Two additional storage-add operations on node 1 consume the rest of datastore 1 and a part of datastore 2 (using the capacity cap). The first storage-add operation consumes the 15TB of free space left in datastore 1. The following figure shows the result of the second storage-add operation. At this point, node 1 has 50TB of active data under management, while node 2 has the original 5TB.
Capacity distribution: allocation and free space after two additional storage-add operation for node 1
The maximum VMDK size used during capacity add operations is 16TB. The maximum VMDK size used during cluster create operations continues to be 8TB. ONTAP Deploy creates correctly sized VMDKs depending on your configuration (a single-node or multinode cluster) and the amount of capacity being added. However, the maximum size of each VMDK should not exceed 8TB during the cluster create operations and 16TB during the storage-add operations.
Increasing capacity for ONTAP Select with Software RAID
The storage-add wizard can similarly be used to increase capacity under management for ONTAP Select nodes using software RAID. The wizard only presents those DAS SDD drives that are available and can be mapped as RDMs to the ONTAP Select VM.
Though it is possible to increase the capacity license by a single TB, when working with software RAID, it is not possible to physically increase the capacity by a single TB. Similar to adding disks to a FAS or AFF array, certain factors dictate the minimum amount of storage that can be added in a single operation.
Note that in an HA pair, adding storage to node 1 requires that an identical number of drives is also available on the node’s HA pair (node 2). Both the local drives and the remote disks are used by one storage-add operation on node 1. That is to say, the remote drives are used to make sure that the new storage on node 1 is replicated and protected on node 2. In order to add locally usable storage on node 2, a separate storage-add operation and a separate and equal number of drives must be available on both nodes.
ONTAP Select partitions any new drives into the same root, data, and data partitions as the existing drives. The partitioning operation takes place during the creation of a new aggregate or during the expansion on an existing aggregate. The size of the root partition stripe on each disk is set to match the existing root partition size on the existing disks. Therefore, each one of the two equal data partition sizes can be calculated as the disk total capacity minus the root partition size divided by two. The root partition stripe size is variable, and it is computed during the initial cluster setup as follows. Total root space required (68GB for a single-node cluster and 136GB for HA pairs) is divided across the initial number of disks minus any spare and parity drives. The root partition stripe size is maintained to be constant on all the drives being added to the system.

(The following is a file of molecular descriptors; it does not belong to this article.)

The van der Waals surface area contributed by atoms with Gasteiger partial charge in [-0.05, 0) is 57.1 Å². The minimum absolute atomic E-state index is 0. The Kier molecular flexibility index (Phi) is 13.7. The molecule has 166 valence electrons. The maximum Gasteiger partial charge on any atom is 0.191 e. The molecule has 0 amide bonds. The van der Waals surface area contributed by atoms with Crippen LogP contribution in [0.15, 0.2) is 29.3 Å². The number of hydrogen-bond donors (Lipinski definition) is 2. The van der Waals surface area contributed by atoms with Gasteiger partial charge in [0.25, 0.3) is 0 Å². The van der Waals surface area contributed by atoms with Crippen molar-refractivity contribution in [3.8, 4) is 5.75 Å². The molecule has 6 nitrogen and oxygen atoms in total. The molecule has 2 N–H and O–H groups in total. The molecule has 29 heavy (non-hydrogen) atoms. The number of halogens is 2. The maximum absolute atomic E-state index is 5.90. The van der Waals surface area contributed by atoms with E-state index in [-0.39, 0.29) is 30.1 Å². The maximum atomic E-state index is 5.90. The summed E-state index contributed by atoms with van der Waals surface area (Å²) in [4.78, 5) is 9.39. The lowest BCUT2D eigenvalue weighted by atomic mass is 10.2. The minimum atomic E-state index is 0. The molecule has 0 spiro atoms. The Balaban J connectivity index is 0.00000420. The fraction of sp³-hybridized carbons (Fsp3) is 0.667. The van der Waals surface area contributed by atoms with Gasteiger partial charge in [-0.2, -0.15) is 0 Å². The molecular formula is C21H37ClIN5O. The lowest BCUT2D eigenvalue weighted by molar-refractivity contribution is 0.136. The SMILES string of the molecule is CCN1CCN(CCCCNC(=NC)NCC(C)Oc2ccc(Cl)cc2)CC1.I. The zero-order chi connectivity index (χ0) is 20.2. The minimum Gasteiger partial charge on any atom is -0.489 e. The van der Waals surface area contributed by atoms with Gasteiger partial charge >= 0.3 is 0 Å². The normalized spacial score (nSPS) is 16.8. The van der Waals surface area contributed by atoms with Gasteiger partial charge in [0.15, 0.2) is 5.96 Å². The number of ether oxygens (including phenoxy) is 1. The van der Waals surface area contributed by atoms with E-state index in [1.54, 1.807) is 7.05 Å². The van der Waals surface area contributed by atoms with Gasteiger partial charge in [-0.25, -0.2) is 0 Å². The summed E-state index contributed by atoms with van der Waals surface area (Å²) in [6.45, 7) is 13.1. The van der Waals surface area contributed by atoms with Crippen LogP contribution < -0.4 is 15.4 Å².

If you are creating a new aggregate, the minimum number of drives required varies depending on the RAID type and whether the ONTAP Select node is part of an HA pair.
If adding storage to an existing aggregate, some additional considerations are necessary. It is possible to add drives to an existing RAID group, assuming that the RAID group is not at the maximum limit already. Traditional FAS and AFF best practices for adding spindles to existing RAID groups also apply here, and creating a hot spot on the new spindle is a potential concern. In addition, only drives of equal or larger data partition sizes can be added to an existing RAID group. As explained above, the data partition size is not the same as drive raw size. If the data partitions being added are larger than the existing partitions, the new drives is right-sized. In other words, a portion of capacity of each new drive remains unutilized.
It is also possible to use the new drives to create a new RAID group as part of an existing aggregate. In this case, the RAID group size should match the existing RAID group size.